There is no doubt that the crew industry is fast becoming more professional. However, there are some crewmembers who still don’t quite understand what falls into the boxes of ‘professional’ and ‘unprofessional’ behaviour. We hear from recruitment agent and owner of J4Crew Joe Hodgson about some of the problems he has faced when it comes to professionalism, with a view to educate those about what goes – and what doesn’t – on board.



Having worked with literally thousands of engineers and crew over the years I do find that yachting attracts the best and most talented people, and I find it a privilege to work in this industry. I thought it might be interesting to reflect on a few people I have come across which at the time can be stressful and caused the highest of raised eyebrows looking back they become part of anecdote and folklore. The aim of sharing these stories is so the industry can learn, and crewmembers can hopefully gain a better of understand of what is and what is not acceptable behaviour in the recruitment process.

"The first and last time I’ve heard of an engineer not allowed in the engine room"

One guy who really stands out for me is an engineer who first had the minimum of qualifications but wanted to work in the industry, I wasn’t able to help him when he first contacted me as he didn’t demonstrate the skills required and I suggested quite a few courses. He would, however, call me quite often, always seeking work and gradually he did achieve a Y3 ticket as an engineer. I had never placed him as I just didn’t get the feeling that he was going to cut the mustard.


Before any pleasantries could be exchanged the engineer said he was so exhausted from travelling that he could hardly stand and needed to sleep – not the best first impression I had heard.



Anyway, years passed and a captain contacted me urgently needing a Y3 engineer for a charter, and as it was very short notice I suggested this particular engineer on the caveat that it was as a favour and I couldn’t recommend him in any way. In desperation, the yacht flew him out from London to Nice, picked him up and took him and on board up to the bridge to introduce himself. Before any pleasantries could be exchanged the engineer said he was so exhausted from travelling that he could hardly stand and needed to sleep – not the best first impression I had heard. In bed mid-afternoon to a stunned crew and captain, he duly surfaced the next day and proved to be so ridiculously incompetent that the captain banned him from the engine room and just had him helping on deck. The first and last time I’ve heard of an engineer not allowed in the engine room.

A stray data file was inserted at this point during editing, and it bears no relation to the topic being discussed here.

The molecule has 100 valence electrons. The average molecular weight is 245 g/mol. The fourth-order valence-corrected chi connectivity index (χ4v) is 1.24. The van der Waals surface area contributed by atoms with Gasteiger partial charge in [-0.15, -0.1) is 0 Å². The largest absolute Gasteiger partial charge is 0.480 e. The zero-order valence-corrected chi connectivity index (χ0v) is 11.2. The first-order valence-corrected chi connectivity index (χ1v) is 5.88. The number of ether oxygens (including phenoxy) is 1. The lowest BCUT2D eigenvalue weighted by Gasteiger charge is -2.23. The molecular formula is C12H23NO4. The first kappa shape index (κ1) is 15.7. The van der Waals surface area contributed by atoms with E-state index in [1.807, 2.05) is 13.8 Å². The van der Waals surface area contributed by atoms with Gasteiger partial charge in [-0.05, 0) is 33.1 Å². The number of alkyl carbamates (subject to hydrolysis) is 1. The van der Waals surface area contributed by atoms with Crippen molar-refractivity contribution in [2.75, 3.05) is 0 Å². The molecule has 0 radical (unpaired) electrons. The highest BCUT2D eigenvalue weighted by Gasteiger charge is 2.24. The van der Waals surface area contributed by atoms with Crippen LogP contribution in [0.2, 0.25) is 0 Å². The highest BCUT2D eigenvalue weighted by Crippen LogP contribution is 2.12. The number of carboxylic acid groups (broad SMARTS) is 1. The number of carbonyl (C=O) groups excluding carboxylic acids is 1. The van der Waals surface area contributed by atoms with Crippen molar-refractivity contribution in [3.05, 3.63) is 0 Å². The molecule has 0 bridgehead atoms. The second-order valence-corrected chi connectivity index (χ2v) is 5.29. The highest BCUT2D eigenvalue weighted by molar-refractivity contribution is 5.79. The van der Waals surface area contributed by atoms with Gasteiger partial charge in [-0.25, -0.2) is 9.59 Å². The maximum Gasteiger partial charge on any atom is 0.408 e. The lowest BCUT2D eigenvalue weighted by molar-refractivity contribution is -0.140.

"He was arrested and put in a Panamanian jail - it was still the responsibility of the captain to get him out"

Another guy sticks in mind of a commercial II engineer who hadn’t worked in yachting but wanted to give it a try. Everything checked out and I was just looking for the right opportunity for him. He flew out eventually to a relief job in Panama for a 40m Benetti – just a babysitting job. On arrival he proceeded to drink heavily and then went on a bender ashore. The captain, horrified but also stuck because he needed the ticket on board, hoped the guy would see sense and start playing his role. This continued for a week when I got the call and, equally horrified and amazed at the captain’s tolerance, was able to quickly replace him. Even worse, he was taxied to the airport and put on a plane by the local agent but then proceeded to get roaring drunk in the departure lounge and then on board his behaviour stopped the plane from leaving and he was arrested and put in a Panamanian jail. It was still the responsibility of the captain to get him out and back to the UK – what a nightmare.

Look out for our industry column on the attitude of crew in issue 73 of The Crew Report - out April 2015.